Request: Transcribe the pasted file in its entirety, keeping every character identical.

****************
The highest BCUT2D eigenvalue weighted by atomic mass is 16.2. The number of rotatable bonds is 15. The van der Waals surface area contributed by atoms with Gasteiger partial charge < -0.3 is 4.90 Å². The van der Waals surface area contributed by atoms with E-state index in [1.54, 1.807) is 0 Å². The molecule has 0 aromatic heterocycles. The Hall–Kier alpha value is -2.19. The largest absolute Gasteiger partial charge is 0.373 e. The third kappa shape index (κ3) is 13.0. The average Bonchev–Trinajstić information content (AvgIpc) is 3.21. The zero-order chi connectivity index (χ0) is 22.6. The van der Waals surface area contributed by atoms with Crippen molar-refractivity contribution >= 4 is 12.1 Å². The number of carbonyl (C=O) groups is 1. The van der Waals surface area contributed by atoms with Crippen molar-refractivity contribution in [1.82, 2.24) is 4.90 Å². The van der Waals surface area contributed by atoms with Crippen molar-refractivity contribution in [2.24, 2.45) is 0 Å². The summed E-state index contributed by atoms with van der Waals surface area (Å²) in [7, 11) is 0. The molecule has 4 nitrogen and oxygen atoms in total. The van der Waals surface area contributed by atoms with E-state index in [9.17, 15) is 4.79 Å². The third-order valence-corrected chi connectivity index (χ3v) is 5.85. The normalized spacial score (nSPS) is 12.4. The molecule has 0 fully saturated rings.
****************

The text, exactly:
The highest BCUT2D eigenvalue weighted by atomic mass is 16.2. The number of rotatable bonds is 15. The van der Waals surface area contributed by atoms with Gasteiger partial charge < -0.3 is 4.90 Å². The van der Waals surface area contributed by atoms with E-state index in [1.54, 1.807) is 0 Å². The molecule has 0 aromatic heterocycles. The Hall–Kier alpha value is -2.19. The largest absolute Gasteiger partial charge is 0.373 e. The third kappa shape index (κ3) is 13.0. The average Bonchev–Trinajstić information content (AvgIpc) is 3.21. The zero-order chi connectivity index (χ0) is 22.6. The van der Waals surface area contributed by atoms with Crippen molar-refractivity contribution >= 4 is 12.1 Å². The number of carbonyl (C=O) groups is 1. The van der Waals surface area contributed by atoms with Crippen molar-refractivity contribution in [1.82, 2.24) is 4.90 Å². The van der Waals surface area contributed by atoms with Crippen molar-refractivity contribution in [2.24, 2.45) is 0 Å². The summed E-state index contributed by atoms with van der Waals surface area (Å²) in [7, 11) is 0. The molecule has 4 nitrogen and oxygen atoms in total. The van der Waals surface area contributed by atoms with E-state index in [9.17, 15) is 4.79 Å². The third-order valence-corrected chi connectivity index (χ3v) is 5.85. The normalized spacial score (nSPS) is 12.4. The molecule has 0 fully saturated rings.